Southern Cross Financial
(SCF) was recently approved to transition to a peer-to-peer lending model by the Financial Markets Authority
, making them only one in seven businesses to do so.
"Changes in legislation has meant that the old contributory mortgage modal is no longer an option for us,” said Luke Jackson
, CEO of SCF, in a statement.
“We knew under the Financial Markets Conduct Act 2013 we would need to evolve and adapt; over the last 24 months we have explored the options, invested significantly, and are both pleased and excited with our transition to a peer-to-peer platform.”
He added that their platform of SCF fronting the risks by lending the money first before offering it to investors is what sets it apart from other peer-to-peer lenders.
“We only provide loans through our platform that we have initially funded ourselves,” he said.
“While all our loans are equally made available to all our investors, if for whatever reason a loan is not taken up by the investors, we are more than happy to retain it.”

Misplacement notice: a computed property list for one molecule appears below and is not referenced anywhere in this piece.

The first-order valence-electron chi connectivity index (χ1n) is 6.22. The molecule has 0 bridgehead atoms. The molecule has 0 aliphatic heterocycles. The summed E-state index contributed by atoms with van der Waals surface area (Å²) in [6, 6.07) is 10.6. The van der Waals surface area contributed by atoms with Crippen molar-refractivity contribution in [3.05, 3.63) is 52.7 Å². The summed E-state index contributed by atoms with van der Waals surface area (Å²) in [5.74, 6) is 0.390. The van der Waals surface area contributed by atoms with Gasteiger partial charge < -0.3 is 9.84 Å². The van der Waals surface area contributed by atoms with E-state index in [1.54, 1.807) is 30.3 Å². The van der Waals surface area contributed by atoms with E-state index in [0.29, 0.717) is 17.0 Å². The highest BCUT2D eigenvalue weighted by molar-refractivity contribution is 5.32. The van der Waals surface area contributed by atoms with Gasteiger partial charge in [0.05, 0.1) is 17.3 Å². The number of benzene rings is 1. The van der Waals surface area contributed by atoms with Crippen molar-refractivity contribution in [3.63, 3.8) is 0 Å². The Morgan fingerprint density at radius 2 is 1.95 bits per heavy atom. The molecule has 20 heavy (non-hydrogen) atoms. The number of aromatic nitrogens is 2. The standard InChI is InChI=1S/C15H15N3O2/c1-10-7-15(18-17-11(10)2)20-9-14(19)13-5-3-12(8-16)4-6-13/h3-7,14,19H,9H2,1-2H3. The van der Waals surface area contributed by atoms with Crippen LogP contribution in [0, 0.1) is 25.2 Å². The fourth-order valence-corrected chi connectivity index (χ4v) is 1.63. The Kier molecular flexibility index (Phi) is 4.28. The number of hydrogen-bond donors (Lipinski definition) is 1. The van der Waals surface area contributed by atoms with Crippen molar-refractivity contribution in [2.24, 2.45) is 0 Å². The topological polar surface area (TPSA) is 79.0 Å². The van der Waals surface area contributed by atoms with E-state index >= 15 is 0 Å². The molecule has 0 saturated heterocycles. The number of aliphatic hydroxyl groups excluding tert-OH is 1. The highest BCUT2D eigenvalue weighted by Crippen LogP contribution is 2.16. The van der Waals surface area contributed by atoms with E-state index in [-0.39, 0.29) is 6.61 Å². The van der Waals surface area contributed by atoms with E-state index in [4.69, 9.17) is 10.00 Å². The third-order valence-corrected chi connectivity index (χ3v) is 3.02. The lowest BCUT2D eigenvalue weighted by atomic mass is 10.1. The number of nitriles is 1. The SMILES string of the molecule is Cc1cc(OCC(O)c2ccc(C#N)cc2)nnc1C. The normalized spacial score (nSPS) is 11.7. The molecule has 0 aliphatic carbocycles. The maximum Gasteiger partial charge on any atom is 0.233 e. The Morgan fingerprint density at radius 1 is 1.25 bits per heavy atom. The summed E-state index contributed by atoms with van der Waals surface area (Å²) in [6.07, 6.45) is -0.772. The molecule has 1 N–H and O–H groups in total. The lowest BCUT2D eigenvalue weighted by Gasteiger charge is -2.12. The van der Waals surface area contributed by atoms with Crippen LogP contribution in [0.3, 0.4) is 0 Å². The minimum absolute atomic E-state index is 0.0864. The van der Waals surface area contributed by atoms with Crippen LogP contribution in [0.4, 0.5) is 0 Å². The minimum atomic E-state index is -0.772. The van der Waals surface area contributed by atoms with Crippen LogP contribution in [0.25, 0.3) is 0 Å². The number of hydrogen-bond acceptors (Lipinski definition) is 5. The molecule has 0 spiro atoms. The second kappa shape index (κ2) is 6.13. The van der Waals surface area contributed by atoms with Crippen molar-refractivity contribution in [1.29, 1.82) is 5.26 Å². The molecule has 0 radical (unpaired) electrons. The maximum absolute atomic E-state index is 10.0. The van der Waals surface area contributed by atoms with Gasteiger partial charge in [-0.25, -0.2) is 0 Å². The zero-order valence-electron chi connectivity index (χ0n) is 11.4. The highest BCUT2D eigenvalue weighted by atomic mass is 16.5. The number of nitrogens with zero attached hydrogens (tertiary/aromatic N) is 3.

He said that most mortgage borrowers with SCF are there for the short term (12 months or less) and are referrals from registered financial advisers.
This would be particularly attractive, he said, to investors requiring “an income from interest because they’re hurting in this low yield environment we have”.
"However, we have been pleasantly surprised by the quality of deals that the banks have left on the table … and as a result, the quality of our book is high," he said.
Furthermore, he said that the new platform will uphold SCF’s practice of making all the details of the deal information transparent to investors throughout the whole process.
The 20-year-old, wholly New Zealand-owned company is set to make the transition on 1 December.